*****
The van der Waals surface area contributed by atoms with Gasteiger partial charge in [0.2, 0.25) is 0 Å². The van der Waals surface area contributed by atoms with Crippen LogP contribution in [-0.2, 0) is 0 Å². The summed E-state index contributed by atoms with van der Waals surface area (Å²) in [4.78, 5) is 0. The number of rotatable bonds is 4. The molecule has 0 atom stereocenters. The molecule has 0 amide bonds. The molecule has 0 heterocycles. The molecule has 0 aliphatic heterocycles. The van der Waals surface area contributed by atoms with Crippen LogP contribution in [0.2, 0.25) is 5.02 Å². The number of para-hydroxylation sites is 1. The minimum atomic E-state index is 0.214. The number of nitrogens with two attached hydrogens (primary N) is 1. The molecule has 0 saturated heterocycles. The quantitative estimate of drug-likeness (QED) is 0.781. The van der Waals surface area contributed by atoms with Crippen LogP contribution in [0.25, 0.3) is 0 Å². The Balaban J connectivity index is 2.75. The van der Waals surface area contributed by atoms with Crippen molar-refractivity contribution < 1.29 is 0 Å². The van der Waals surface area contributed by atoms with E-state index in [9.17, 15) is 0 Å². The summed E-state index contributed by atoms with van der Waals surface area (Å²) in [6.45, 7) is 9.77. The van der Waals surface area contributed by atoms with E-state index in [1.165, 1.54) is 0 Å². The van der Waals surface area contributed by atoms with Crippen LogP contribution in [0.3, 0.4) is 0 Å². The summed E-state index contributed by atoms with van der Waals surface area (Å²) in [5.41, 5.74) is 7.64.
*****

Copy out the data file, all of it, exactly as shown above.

The van der Waals surface area contributed by atoms with Gasteiger partial charge in [0.2, 0.25) is 0 Å². The van der Waals surface area contributed by atoms with Crippen LogP contribution in [-0.2, 0) is 0 Å². The summed E-state index contributed by atoms with van der Waals surface area (Å²) in [4.78, 5) is 0. The number of rotatable bonds is 4. The molecule has 0 atom stereocenters. The molecule has 0 amide bonds. The molecule has 0 heterocycles. The molecule has 0 aliphatic heterocycles. The van der Waals surface area contributed by atoms with Crippen LogP contribution in [0.2, 0.25) is 5.02 Å². The number of para-hydroxylation sites is 1. The minimum atomic E-state index is 0.214. The number of nitrogens with two attached hydrogens (primary N) is 1. The molecule has 0 saturated heterocycles. The quantitative estimate of drug-likeness (QED) is 0.781. The van der Waals surface area contributed by atoms with Crippen LogP contribution in [0.25, 0.3) is 0 Å². The Balaban J connectivity index is 2.75. The van der Waals surface area contributed by atoms with Crippen molar-refractivity contribution < 1.29 is 0 Å². The van der Waals surface area contributed by atoms with E-state index in [9.17, 15) is 0 Å². The summed E-state index contributed by atoms with van der Waals surface area (Å²) in [6.45, 7) is 9.77. The van der Waals surface area contributed by atoms with E-state index in [1.165, 1.54) is 0 Å². The van der Waals surface area contributed by atoms with Crippen LogP contribution in [0.3, 0.4) is 0 Å². The summed E-state index contributed by atoms with van der Waals surface area (Å²) in [5.41, 5.74) is 7.64.